Rather, those cases avoid the due process question, sometimes invoking the rule of lenity, by reading a mens rea requirement into otherwise silent or ambiguous statutes. As [section 893.101] is explicit in its partial elimination of mens rea, those rulings are no aid [to] Shelton[]…. Constitutional avoidance is little help to someone in search of clearly established constitutional law.26

The Shelton district court’s conclusion flowed naturally from the flawed premises. The “strict-liability offenses” in §893.13 fail the three-part due process test because 1) §893.13 imposes severe penalties; 2) convictions under it create substantial social stigma; and 3) it “regulates inherently innocent conduct.”27 On the latter point, the court said:

[Section] 893.13 cannot survive constitutional scrutiny when considered in relation to the conduct it regulates — the delivery of any substance …. [T]here is a long tradition…of lawful delivery and transfer of containers that might contain substances under [many] circumstances: carrying luggage on and off of public transportation; carrying bags in and out of stores and buildings; carrying book bags and purses in schools and places of business and work; transporting boxes via commercial transportation. Under [§893.13], that conduct is rendered immediately criminal if it turns out that the substance is a controlled substance, without regard to the deliverer’s knowledge or intent.28

But §893.13 does not outlaw “the delivery of any substance”; it outlaws the delivery of controlled substances. On its face, §893.13 does not “regulate inherently innocent conduct”; it regulates drug-related conduct, which is not innocent. When the Shelton court said §893.13 regulates innocent conduct, it meant the following people who do not know what is in the packages they delivered, and who engaged in what they thought was, and what appeared to be, innocent conduct, might be convicted under §893.13 because they unknowingly delivered a controlled substance in an opaque package.

We can easily avoid this problem by defining “delivery” to require proof that one knows one is delivering the substance (as opposed to knowing one is delivering an opaque package that contains the substance). The statutory definition of delivery —“the actual, constructive, or attempted transfer from one person to another of a controlled substance”29 does not expressly contain a knowing-delivery-of-substance element. But we can read one in without violating §893.101. To prove a delivery, the state need not prove one knew the nature of the substance one was delivering, just that one knew one was delivering that substance. This is merely the presence-knowledge element of possession applied to deliveries.30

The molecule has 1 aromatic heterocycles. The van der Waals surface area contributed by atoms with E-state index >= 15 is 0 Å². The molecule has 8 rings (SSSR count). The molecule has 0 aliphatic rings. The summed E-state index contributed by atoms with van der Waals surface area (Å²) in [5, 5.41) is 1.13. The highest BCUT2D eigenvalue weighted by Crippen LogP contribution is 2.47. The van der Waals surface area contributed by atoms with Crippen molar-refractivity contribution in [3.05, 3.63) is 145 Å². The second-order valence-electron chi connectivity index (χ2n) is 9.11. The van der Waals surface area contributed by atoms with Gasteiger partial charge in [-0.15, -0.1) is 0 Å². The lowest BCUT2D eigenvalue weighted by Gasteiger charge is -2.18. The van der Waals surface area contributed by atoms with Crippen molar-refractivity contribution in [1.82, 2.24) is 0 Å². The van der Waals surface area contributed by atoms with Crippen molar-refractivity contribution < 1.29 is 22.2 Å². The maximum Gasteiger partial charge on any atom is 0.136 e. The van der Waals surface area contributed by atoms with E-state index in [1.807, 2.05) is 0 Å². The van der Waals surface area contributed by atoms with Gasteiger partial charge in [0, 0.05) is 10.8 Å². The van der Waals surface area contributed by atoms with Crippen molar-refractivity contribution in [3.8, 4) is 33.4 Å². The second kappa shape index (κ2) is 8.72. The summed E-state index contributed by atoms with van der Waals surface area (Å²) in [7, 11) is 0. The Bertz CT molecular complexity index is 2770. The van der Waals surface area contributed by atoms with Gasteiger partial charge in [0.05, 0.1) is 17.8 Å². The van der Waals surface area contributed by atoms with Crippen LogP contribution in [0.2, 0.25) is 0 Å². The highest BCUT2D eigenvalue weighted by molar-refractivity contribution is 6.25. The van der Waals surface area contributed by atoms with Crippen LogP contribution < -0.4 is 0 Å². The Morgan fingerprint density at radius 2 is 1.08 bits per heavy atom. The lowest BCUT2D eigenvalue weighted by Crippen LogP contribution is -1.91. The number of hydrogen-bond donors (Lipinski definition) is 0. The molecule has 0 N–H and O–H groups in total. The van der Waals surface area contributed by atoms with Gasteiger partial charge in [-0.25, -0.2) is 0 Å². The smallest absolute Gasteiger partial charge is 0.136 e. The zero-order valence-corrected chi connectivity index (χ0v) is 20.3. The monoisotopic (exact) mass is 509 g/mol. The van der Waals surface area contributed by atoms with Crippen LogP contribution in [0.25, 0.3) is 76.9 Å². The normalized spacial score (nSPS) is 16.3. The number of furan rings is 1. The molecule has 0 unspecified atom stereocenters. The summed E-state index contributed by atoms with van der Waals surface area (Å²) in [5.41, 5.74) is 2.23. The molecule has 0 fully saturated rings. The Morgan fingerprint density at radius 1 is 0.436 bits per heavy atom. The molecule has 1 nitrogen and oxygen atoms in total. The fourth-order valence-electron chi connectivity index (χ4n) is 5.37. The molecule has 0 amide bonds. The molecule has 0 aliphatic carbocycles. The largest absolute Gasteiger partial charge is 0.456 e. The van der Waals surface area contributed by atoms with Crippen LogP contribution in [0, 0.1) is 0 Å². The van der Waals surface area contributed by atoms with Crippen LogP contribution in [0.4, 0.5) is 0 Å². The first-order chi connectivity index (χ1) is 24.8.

Indeed, failing to read a presence-knowledge element into delivery offenses would lead to absurd results. The ignorant courier could not be convicted of possession because he or she did not know of the presence of the substance; however, he or she could be convicted of the more serious delivery offense, even though he did not know of the presence of the substance. Surely, the rule of statutory construction that requires courts to interpret statutes to avoid both absurd results and constitutional problems can be deployed here.31 So can the rule of lenity32 and the rule of construction that says courts will assume that the legislature intended to include a mental element in a statute that imposes serious penalties, even though the statute does not expressly include one.33

In sum, the Shelton court started with flawed premises and then reasoned to a flawed conclusion. Post-§893.101, the offenses in §893.13 still have mental elements and, thus, are not strict-liability offenses as the Shelton court was using the term. How ever we define strict-liability offense, there is no three-part due process test for determining the validity of such offenses. Finally, the Shelton court’s parade-of-horribles concerns can be easily avoided with basic rules of statutory construction.

Adkins : Right Result, Some Questionable Reasoning
In Adkins, Justice Canady wrote for the three-person plurality; Justice Pariente concurred in the result in a separate opinion; and Justice Perry wrote a dissent. Justice Lewis concurred separately and Justice Quince dissented separately, but neither wrote an opinion or gave any indication of whether they agreed with anything in any of the opinions.

Justice Perry’s dissent essentially followed the Shelton logic.34 Both the plurality and the concurrence seem to recognize the importance of using element analysis to decide such issues. The author believes these opinions reached the right result, but does not agree with all of the reasoning.